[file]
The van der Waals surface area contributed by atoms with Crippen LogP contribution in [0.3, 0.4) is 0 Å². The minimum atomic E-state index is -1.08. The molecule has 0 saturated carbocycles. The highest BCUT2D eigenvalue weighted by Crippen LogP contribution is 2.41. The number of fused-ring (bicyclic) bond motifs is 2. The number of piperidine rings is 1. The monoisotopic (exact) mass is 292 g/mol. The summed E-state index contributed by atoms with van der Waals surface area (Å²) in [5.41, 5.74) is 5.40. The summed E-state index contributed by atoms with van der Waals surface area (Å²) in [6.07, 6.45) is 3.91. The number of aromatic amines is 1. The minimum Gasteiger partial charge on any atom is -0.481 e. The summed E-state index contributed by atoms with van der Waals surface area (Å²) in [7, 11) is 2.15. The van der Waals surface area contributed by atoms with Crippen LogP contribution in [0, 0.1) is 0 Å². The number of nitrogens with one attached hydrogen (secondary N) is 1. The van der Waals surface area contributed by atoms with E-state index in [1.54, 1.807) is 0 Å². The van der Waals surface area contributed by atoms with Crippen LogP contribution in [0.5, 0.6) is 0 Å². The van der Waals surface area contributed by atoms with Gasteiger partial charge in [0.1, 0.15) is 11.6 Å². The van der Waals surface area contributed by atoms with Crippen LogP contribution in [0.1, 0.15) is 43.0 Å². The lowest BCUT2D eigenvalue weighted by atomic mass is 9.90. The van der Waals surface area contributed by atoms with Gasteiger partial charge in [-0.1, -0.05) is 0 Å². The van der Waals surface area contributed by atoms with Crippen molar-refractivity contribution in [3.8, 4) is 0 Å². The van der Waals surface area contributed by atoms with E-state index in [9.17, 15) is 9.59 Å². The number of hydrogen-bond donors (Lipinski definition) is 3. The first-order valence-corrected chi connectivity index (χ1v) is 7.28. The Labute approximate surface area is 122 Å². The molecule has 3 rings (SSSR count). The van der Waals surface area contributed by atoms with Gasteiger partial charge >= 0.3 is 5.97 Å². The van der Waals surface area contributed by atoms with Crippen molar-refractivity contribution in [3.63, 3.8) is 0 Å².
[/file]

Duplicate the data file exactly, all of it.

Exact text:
The van der Waals surface area contributed by atoms with Crippen LogP contribution in [0.3, 0.4) is 0 Å². The minimum atomic E-state index is -1.08. The molecule has 0 saturated carbocycles. The highest BCUT2D eigenvalue weighted by Crippen LogP contribution is 2.41. The number of fused-ring (bicyclic) bond motifs is 2. The number of piperidine rings is 1. The monoisotopic (exact) mass is 292 g/mol. The summed E-state index contributed by atoms with van der Waals surface area (Å²) in [5.41, 5.74) is 5.40. The summed E-state index contributed by atoms with van der Waals surface area (Å²) in [6.07, 6.45) is 3.91. The number of aromatic amines is 1. The minimum Gasteiger partial charge on any atom is -0.481 e. The summed E-state index contributed by atoms with van der Waals surface area (Å²) in [7, 11) is 2.15. The van der Waals surface area contributed by atoms with Crippen LogP contribution in [0, 0.1) is 0 Å². The number of nitrogens with one attached hydrogen (secondary N) is 1. The van der Waals surface area contributed by atoms with E-state index in [1.54, 1.807) is 0 Å². The van der Waals surface area contributed by atoms with Crippen LogP contribution in [0.5, 0.6) is 0 Å². The van der Waals surface area contributed by atoms with Gasteiger partial charge in [0.1, 0.15) is 11.6 Å². The van der Waals surface area contributed by atoms with Crippen LogP contribution in [0.1, 0.15) is 43.0 Å². The lowest BCUT2D eigenvalue weighted by atomic mass is 9.90. The van der Waals surface area contributed by atoms with Gasteiger partial charge in [-0.1, -0.05) is 0 Å². The van der Waals surface area contributed by atoms with Crippen molar-refractivity contribution in [3.8, 4) is 0 Å². The van der Waals surface area contributed by atoms with E-state index in [9.17, 15) is 9.59 Å². The number of hydrogen-bond donors (Lipinski definition) is 3. The first-order valence-corrected chi connectivity index (χ1v) is 7.28. The Labute approximate surface area is 122 Å². The molecule has 3 rings (SSSR count). The van der Waals surface area contributed by atoms with Gasteiger partial charge >= 0.3 is 5.97 Å². The van der Waals surface area contributed by atoms with Crippen molar-refractivity contribution in [3.63, 3.8) is 0 Å².